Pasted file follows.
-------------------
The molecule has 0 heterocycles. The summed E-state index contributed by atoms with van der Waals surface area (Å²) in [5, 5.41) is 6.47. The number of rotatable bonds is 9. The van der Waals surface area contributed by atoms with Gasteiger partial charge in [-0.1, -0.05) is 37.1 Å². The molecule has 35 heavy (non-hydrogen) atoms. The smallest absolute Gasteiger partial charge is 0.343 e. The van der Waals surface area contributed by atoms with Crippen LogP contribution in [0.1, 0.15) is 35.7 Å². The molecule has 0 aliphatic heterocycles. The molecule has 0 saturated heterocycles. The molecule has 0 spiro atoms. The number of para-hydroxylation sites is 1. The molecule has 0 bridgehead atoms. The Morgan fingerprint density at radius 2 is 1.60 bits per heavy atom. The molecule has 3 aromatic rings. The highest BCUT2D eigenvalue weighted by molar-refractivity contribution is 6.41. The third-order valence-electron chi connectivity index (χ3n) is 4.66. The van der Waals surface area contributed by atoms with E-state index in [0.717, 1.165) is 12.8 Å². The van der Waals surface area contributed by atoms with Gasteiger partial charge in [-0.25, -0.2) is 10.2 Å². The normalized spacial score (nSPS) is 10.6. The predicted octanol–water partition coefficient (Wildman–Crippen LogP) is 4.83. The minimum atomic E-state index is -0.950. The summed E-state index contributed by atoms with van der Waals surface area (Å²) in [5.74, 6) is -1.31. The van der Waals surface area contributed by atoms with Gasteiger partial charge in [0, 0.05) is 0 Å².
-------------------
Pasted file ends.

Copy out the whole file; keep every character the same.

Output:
The molecule has 0 heterocycles. The summed E-state index contributed by atoms with van der Waals surface area (Å²) in [5, 5.41) is 6.47. The number of rotatable bonds is 9. The van der Waals surface area contributed by atoms with Gasteiger partial charge in [-0.1, -0.05) is 37.1 Å². The molecule has 35 heavy (non-hydrogen) atoms. The smallest absolute Gasteiger partial charge is 0.343 e. The van der Waals surface area contributed by atoms with Crippen LogP contribution in [0.1, 0.15) is 35.7 Å². The molecule has 0 aliphatic heterocycles. The molecule has 0 saturated heterocycles. The molecule has 0 spiro atoms. The number of para-hydroxylation sites is 1. The molecule has 0 bridgehead atoms. The Morgan fingerprint density at radius 2 is 1.60 bits per heavy atom. The molecule has 3 aromatic rings. The highest BCUT2D eigenvalue weighted by molar-refractivity contribution is 6.41. The third-order valence-electron chi connectivity index (χ3n) is 4.66. The van der Waals surface area contributed by atoms with E-state index in [0.717, 1.165) is 12.8 Å². The van der Waals surface area contributed by atoms with Gasteiger partial charge in [-0.25, -0.2) is 10.2 Å². The normalized spacial score (nSPS) is 10.6. The predicted octanol–water partition coefficient (Wildman–Crippen LogP) is 4.83. The minimum atomic E-state index is -0.950. The summed E-state index contributed by atoms with van der Waals surface area (Å²) in [5.74, 6) is -1.31. The van der Waals surface area contributed by atoms with Gasteiger partial charge in [0, 0.05) is 0 Å².